One-derful!" Labelmate Harold Burrage became a mentor. "We were playing
at the Regal, had a gospel show at the Regal, and I was with the
Sensational Nightingales. During the time I was with the Nightingales, I
had already signed a recording contract with One-derful! Records," Clay
says. "He came out to the Regal and caught the show. He was living on
the West Side, I was living on the West Side. It just so happened that
night, we were on the same el. So we started talking."
"Flame In Your Heart," Otis´ ‘65 One-derful! debut, was a riveting deep
soul ballad. It was swiftly followed by the storming "I Testify," a
relentless "Easier Said Than Done," and his first national hit in 1967,
the anguished "That´s How It Is (When You´re In Love)." "That was the
first big record," he says. "We had some nice things before that, but
that was the record that you really started feeling pro behind that. It
took me a lot of places." Another One-derful! single, "A Lasting Love,"
dented the R&B charts before year´s end, coupled with a blistering
revival of Burrage´s "Got To Find A Way." "Harold was a very good friend
of mine. I guess that´s my way of paying tribute to a good friend. I
enjoyed doing it. I always think of him whenever I sing the song,
because Harold died in ‘66."
When One-derful! folded in 1968, Atlantic´s fledgling Cotillion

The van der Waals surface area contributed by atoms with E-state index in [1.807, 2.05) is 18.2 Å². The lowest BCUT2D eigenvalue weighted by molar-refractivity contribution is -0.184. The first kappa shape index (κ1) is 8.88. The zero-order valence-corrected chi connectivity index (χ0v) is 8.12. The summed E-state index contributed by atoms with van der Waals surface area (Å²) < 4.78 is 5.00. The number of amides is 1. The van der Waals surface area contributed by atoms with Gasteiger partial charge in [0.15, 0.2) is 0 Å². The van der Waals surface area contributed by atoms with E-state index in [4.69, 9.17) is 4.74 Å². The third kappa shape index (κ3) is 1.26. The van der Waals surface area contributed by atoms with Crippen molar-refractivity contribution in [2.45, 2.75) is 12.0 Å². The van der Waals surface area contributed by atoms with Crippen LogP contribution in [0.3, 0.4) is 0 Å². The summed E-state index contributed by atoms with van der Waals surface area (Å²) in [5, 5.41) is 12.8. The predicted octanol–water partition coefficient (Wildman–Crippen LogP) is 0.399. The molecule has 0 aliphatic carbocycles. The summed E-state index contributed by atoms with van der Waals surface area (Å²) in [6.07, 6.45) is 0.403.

subsidiary bought Clay´s contract. "One day, George Leaner calls me in
and says, ‘Hey, you´re goin´ to Atlantic.´ He was going out of the
business," says Otis. "George was always gonna kind of look out for me,
because I was kind of like a son of his. We had a father-son type of
relationship." Atlantic dispatched Clay to red-hot Muscle Shoals to
record at producer Rick Hall´s FAME Studios. "That was the place to go.
Atlantic was the hot label, and Muscle Shoals was the hot place where
they were recording at the time. That caused quite a bit of excitement."
His blazing remake of the Sir Douglas Quintet´s "She´s About A Mover"
was a sizable hit in the summer of ‘68. "Cotillion is always my label,
because I had the first release on Cotillion," jokes Otis. "We was
sitting around there, and you know how producers are--they come up with
tunes. The first time I went in there, we said, ‘Hey, we better put it
on hold,´ because we really didn´t have the material. Then the next time
I came in, that was one of the tunes he suggested. I liked the tune. We
got into it, man, it really started happening there." Cotillion released
four Clay singles in all, including a hard-driving revival of Jimmy
Hughes´ "I´m Qualified," a brass-powered "Hard Working Woman" produced
by his Chi-Town pal Syl Johnson, and the deeply moving ballad "Is It
Over?," produced by a moonlighting Willie Mitchell in Memphis.
And that was Clay´s next stop in 1971: Memphis-based Hi Records, where
Willie called the shots. "Al Green wasn´t a superstar at the time, but a
lot of good stuff was coming out of that studio. (WVON deejay) Pervis
Spann and I--I don´t know if you could say he was my manager or just my